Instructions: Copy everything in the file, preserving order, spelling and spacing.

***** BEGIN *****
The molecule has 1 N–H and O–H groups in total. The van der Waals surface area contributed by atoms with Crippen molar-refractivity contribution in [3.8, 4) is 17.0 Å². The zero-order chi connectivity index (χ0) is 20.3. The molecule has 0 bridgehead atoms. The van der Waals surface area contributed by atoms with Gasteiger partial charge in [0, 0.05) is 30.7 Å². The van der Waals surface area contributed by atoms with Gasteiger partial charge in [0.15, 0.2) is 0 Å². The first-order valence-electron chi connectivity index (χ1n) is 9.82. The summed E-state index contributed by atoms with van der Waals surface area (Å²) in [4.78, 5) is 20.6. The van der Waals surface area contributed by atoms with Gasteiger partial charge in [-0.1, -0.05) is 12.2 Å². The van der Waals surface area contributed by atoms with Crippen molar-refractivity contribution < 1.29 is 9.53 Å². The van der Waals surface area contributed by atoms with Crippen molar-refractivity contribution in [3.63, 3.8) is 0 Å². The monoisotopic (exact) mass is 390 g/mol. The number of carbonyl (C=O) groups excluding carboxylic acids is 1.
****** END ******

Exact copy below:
The molecule has 1 N–H and O–H groups in total. The van der Waals surface area contributed by atoms with Crippen molar-refractivity contribution in [3.8, 4) is 17.0 Å². The zero-order chi connectivity index (χ0) is 20.3. The molecule has 0 bridgehead atoms. The van der Waals surface area contributed by atoms with Gasteiger partial charge in [0, 0.05) is 30.7 Å². The van der Waals surface area contributed by atoms with Gasteiger partial charge in [0.15, 0.2) is 0 Å². The first-order valence-electron chi connectivity index (χ1n) is 9.82. The summed E-state index contributed by atoms with van der Waals surface area (Å²) in [4.78, 5) is 20.6. The van der Waals surface area contributed by atoms with Gasteiger partial charge in [-0.1, -0.05) is 12.2 Å². The van der Waals surface area contributed by atoms with Crippen molar-refractivity contribution < 1.29 is 9.53 Å². The van der Waals surface area contributed by atoms with Crippen molar-refractivity contribution in [3.63, 3.8) is 0 Å². The monoisotopic (exact) mass is 390 g/mol. The number of carbonyl (C=O) groups excluding carboxylic acids is 1.